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So sensible is every lawyer of the importance of the law relating to the Limitations of Actions and Suits, of the frequent occurrence, at the present day, of occasion to investigate it, and of the want of any late general work on the subject, that it is only necessary, it is presumed, to advert to these facts for an apology for submitting such a work to the public. In preparing the following, the design of the author has been both to afford instruction to the student, and subserve the convenience of the practitioner. Although it is entitled "a second edition," it is in all respects a new, as well as much enlarged work. The adoption of a different method in treating of the subject, the author hopes, and is induced to believe, will be deemed an improvement, by those who may have recourse to the present, and have had an acquaintance with the past, editions. What is of more importance, the present Treatise is in a very great measure a fresh production as relates to the matter, it having been much extended by new references to, and illustrations of, the law as accumulated by later adjudged cases.

The Appendix is valuable as containing the results of later and more enlightened and suitable legislative action. It embraces late Revised Acts of Limitations of the old

States, and Acts on the same subject promulgated by new States; the late English Act of 3 & 4 Will. IV. c. 27; the Act of 9 Geo. IV. requiring all acknowledgments of debts and new promises to be in writing, and Acts, with like provisions, of some of our States. These Acts are referred to from time to time in the course of the Treatise, as occasion renders proper; and so, also, have decisions under them in like manner received attention.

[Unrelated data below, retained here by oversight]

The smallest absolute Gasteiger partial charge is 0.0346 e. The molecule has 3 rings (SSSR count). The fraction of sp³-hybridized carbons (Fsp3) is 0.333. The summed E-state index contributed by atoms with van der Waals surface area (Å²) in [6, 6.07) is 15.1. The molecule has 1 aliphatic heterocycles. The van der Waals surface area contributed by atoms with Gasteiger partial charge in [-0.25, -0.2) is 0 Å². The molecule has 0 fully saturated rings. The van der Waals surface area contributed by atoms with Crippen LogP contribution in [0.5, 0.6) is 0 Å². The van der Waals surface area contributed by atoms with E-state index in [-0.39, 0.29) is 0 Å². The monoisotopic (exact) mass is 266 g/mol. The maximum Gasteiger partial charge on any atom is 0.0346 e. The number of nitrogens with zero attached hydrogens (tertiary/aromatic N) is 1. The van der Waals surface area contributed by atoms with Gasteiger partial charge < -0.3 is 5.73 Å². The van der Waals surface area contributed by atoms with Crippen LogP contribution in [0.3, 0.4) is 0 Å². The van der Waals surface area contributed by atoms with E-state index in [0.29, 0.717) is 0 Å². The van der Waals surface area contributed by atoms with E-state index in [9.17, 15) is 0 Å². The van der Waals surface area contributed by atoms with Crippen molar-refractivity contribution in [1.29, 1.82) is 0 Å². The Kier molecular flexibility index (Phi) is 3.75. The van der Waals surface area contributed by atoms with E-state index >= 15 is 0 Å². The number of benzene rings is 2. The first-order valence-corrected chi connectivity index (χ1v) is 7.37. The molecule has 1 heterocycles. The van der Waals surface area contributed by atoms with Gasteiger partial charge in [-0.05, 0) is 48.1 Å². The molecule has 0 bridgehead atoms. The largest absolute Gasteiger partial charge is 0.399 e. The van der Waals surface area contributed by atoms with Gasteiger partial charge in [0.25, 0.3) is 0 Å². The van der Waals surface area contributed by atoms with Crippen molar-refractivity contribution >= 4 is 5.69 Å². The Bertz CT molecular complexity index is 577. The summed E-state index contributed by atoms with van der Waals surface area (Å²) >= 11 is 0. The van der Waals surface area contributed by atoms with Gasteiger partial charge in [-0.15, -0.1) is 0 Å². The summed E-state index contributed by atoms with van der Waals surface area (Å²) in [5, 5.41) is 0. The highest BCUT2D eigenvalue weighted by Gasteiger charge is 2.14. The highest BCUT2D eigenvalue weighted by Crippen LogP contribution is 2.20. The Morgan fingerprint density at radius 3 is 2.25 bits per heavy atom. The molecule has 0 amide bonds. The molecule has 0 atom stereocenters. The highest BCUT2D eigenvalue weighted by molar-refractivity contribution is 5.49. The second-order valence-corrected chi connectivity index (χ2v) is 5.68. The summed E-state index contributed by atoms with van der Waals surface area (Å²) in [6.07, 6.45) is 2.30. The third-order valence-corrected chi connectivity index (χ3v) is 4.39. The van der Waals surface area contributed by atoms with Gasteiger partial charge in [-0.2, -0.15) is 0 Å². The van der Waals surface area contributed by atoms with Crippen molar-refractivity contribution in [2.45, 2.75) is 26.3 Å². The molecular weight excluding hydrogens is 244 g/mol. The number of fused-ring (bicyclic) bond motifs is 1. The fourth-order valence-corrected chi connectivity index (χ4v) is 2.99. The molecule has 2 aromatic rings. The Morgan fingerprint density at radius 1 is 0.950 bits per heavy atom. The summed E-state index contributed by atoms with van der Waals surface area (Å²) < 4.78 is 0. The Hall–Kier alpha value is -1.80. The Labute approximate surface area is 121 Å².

The above-mentioned Act of 3 & 4 Will. IV. is entitled, "An Act for the Limitations of Actions relating to Real Property, and for simplifying the Remedies for trying the Rights thereto," and was intended to be adapted to the modern state of society. To this end, it has effected a no less desirable, than radical, change in the law of Real Actions, by their almost entire abolition; and a change in the law of possession, by rendering it in positive terms, the means of the extinguishment of title, at the end of the period of limitation. The old statutes of limitations do not, in terms, apply to Courts of Equity, though equitable titles have uniformly been held to be affected in analogy to those statutes. But the provis ions of this Act have the effect of making imperative on Courts of Equity what they had before done at discretion. The provisions, many of them, are very special, and by some have been thought difficult of construction.' In reference to the Act in general, it has been justly remarked by a very learned English writer,2 "that it is seldom possible to understand a law which repeals a former, and substitutes new provisions, unless we have

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a competent knowledge of the law repealed." petent knowledge it has been the aim of the author of the following work to afford, by giving the statutes of 32 Henry VIII. and of 21 James I. in the Appendix, and by reference to their settled judicial construction, in the Treatise. Besides which, the Act in question is followed in the Appendix by an analysis of it, accompanied by comments and references to a considerable number of cases explanatory of its text; and for this the author has been indebted to an English publication of merit, entitled, "Browne on Actions at Law."

The following work is in like manner, as it were, an introduction to such changes as will be found made by the Revised Statutes of Limitations of some of our States.

PROVIDENCE, April 1, 1846.

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